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Risky business

Georgia's Magnapop make party music with a difference

by Charles Taylor

On stage, Magnapop -- the Georgia band whose third release, Rubbing Doesn't Help (Priority), is just out -- are a collision waiting to happen. Ruthie Morris, whirling around with her guitar as if she could use it to take flight, and Shannon Mulvaney, his lumbering frame hunched so far over his bass you're sure he's going to topple into the audience, flail away at their instruments on opposite ends of the stage like tent flaps in a hurricane. Plainly in love with the speed and fury of punk-rock guitar, Morris and Mulvaney add weight and mass to create a sound that's, to lift a phrase from a friend, bigger than fucking Texas.

For everything that's up-front about Magnapop's sound, there's a sense of mystery to the band that emanates directly from lyricist and vocalist Linda Hopper. Live, Hopper provides a visual focus amid the blur of her bandmates. Exuding supreme confidence from center stage, she ponies throughout the set, wearing a smile that promises secrets she's not about to reveal. She's an unknown quantity in the midst of chaos, a party girl who's always in control.

Hopper's persona is the perfect fit for the mood of Rubbing Doesn't Help, a collection of mostly flat-out rockers that don't let off steam so much as pull you into wormy states of anxiety. Listening to it is a little like lying on the floor at a party to take a breather and noticing the dust bunnies and used band-aids in the corner only inches from your head. To the oddball earmarks that have characterized the bands who've sprung from Athens, Magnapop add an almost David Lynch-like preoccupation with scars, bruises, burns, all sorts of visible and invisible nicks that tell you you're alive. "Every edge touches me/Every edge makes me bleed," Hopper sings in "Come On Inside" over a jangle of guitars that you gradually become aware of, like a fly buzzing closer and closer to your head.

The matter-of-factness in Hopper's voice, the aural equivalent of the direct look she levels at the camera in photos and videos, embodies the meaning of Rubbing Doesn't Help. As that title (a lift from a Ben-Gay ad) implies, it's an album about how there's sometimes just no escape from pain -- and how there's also nothing worth doing that doesn't risk it. "It's time to change," Hopper sings on the insanely catchy opener, "This Family," to which Morris replies, "Fuck with the pain." By the end of the song, the band have locked onto a killer riff while Hopper repeats "This family is going to heaven/This family is going to hell" over and over again. It's even money, she seems to be saying, where taking a chance will land you, and she sounds exhilarated by the odds.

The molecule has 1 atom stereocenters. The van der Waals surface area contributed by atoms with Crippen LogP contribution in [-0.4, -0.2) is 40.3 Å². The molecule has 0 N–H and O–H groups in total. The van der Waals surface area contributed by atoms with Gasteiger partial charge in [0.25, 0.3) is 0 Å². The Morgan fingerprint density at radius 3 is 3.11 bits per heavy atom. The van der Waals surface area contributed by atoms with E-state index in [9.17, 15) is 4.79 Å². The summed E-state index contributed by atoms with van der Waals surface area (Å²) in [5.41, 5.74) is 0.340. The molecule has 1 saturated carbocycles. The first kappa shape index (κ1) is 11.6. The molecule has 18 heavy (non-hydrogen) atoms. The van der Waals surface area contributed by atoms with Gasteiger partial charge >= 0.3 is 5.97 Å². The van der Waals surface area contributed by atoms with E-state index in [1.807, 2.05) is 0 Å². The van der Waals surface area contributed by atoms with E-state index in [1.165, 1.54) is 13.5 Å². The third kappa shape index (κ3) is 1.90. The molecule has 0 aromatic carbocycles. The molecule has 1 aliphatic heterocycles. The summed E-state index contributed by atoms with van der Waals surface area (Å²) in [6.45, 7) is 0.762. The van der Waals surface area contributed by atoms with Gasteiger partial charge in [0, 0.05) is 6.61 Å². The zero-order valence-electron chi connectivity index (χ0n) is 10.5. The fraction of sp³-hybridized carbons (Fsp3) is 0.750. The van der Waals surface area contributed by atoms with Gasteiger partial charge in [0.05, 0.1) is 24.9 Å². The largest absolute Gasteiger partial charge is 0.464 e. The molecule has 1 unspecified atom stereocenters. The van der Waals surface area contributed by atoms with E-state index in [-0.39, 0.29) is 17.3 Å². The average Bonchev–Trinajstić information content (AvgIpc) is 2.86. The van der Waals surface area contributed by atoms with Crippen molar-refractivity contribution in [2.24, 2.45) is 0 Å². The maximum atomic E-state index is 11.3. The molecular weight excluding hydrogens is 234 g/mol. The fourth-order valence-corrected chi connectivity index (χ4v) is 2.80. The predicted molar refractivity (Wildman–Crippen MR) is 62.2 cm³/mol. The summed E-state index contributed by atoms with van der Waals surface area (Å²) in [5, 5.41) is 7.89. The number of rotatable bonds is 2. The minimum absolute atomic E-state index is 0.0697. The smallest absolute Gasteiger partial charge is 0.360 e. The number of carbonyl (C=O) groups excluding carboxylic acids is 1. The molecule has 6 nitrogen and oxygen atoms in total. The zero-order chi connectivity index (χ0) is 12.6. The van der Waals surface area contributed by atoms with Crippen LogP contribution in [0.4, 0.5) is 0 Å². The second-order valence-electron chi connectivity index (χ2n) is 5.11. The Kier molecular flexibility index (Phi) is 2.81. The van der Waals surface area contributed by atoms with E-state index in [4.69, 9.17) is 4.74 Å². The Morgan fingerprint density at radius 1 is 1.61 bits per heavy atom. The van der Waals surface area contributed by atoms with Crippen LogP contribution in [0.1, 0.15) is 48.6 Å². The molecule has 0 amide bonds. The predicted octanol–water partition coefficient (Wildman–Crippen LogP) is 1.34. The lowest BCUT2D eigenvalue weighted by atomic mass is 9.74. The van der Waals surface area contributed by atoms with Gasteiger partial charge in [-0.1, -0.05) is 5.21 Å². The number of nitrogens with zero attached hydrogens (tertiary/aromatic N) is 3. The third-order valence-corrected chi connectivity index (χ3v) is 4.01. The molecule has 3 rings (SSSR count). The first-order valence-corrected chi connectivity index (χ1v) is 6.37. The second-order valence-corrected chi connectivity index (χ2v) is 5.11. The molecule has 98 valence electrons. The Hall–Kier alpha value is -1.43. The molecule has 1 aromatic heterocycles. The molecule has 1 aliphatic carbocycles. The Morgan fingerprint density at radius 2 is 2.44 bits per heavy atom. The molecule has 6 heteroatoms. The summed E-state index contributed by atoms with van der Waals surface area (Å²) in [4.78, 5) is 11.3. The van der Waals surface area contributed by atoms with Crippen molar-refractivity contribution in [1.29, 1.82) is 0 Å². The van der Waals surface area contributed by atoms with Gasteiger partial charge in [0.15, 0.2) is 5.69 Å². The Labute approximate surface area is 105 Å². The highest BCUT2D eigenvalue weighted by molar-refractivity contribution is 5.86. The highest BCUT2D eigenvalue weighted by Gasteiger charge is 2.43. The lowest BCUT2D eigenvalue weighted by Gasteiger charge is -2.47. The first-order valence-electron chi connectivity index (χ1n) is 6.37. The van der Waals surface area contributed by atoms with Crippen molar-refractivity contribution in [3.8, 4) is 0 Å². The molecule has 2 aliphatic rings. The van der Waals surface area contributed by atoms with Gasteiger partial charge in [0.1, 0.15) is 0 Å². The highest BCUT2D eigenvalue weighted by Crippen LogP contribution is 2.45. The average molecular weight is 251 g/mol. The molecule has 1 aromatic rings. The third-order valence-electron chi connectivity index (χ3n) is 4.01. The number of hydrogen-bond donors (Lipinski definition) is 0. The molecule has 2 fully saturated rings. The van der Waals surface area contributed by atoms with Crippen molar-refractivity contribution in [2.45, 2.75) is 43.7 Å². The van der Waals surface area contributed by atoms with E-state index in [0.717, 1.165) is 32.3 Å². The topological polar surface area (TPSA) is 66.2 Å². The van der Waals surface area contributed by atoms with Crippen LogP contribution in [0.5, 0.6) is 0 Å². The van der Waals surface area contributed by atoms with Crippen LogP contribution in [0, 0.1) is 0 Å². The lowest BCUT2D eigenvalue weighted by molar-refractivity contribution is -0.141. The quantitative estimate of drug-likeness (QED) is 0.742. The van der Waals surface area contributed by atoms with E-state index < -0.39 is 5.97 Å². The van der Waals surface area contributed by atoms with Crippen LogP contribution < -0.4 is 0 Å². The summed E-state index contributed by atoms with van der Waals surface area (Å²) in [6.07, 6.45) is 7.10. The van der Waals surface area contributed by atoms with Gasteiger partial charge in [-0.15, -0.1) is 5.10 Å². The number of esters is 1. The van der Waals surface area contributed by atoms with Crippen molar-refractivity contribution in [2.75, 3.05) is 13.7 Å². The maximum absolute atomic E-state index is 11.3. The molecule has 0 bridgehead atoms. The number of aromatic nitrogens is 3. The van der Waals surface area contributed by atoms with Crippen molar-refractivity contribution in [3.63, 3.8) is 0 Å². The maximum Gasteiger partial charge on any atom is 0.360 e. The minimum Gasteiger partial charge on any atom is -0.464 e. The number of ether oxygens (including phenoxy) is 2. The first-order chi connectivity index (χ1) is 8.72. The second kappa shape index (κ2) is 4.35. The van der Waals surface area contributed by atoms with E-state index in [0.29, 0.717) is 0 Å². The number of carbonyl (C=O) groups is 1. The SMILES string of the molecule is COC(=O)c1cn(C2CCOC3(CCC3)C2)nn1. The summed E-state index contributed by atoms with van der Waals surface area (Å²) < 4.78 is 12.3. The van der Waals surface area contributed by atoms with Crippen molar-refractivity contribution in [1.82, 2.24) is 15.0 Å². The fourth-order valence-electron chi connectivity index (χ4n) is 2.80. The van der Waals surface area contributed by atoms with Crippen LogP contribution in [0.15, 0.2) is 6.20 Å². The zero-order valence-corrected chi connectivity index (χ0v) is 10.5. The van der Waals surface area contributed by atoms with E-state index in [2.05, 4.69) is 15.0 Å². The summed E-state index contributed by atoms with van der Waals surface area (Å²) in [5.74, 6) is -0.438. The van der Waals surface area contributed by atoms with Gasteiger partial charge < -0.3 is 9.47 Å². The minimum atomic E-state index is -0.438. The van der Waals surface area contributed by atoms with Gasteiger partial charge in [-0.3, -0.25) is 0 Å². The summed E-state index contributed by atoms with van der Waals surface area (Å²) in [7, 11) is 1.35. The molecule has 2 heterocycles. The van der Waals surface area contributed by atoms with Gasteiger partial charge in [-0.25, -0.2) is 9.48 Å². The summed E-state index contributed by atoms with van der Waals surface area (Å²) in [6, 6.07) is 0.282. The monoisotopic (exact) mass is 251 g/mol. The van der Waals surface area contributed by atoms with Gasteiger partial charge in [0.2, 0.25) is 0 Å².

Magnapop aren't blind to the swagger that's the pitfall of proclaiming you're tough enough to take what comes. On "Hold You Down," the most brutal track here and perhaps the most brutal personal attack rock has produced since "Positively 4th Street," Hopper comes on like an emotional dominatrix. "I could crucify you," she taunts before delivering this cold, merciless, withering reprieve: "I choose not to." She's lording her power here, reminding her subject that the most sadistic demonstration of power can be not exercising it.

But that power sounds like a good front on the heartbreaking "Open the Door." The blunt opening, "Everything is good these days, but all of my friends are dying," is like having someone you love tell you he or she has had some tests and the news isn't good. There's an unsettling ambiguity to the way Hopper sings the title. Open the door to where? A passage to a better world, or just a premature exit from this one? When you untangle the line "Careful stays and careless dies, but careless is and careful tries," you realize Hopper is totting up the cost of carrying on, the difference between how you need to act to stay alive and how you need to act to feel alive.

The album ends on an uncharacteristically elegiac note. The last listed song (there's a hidden 14th cut), "Dead Letter," marks a parting of ways with a friend (perhaps original drummer David McNair, who Hopper has said left Magnapop because of "lifestyle" differences; Mark Posgay is the new drummer), but a parting utterly without nostalgia. "I've lost all sentimental thoughts about you," she sings, and in the background the sound of a simply strummed dobro feels as if it were defining a landscape that stretches out for miles. What links "Dead Letter" to the rockers on the album is that they're all about the exhilaration and terror of freedom so big it could swallow you without a trace, lead you to a place you never expected to end up. Magnapop may make party music. But they know a party's still a party even when a chair goes through the window and you feel as if you were reeling even though you're standing on two feet.

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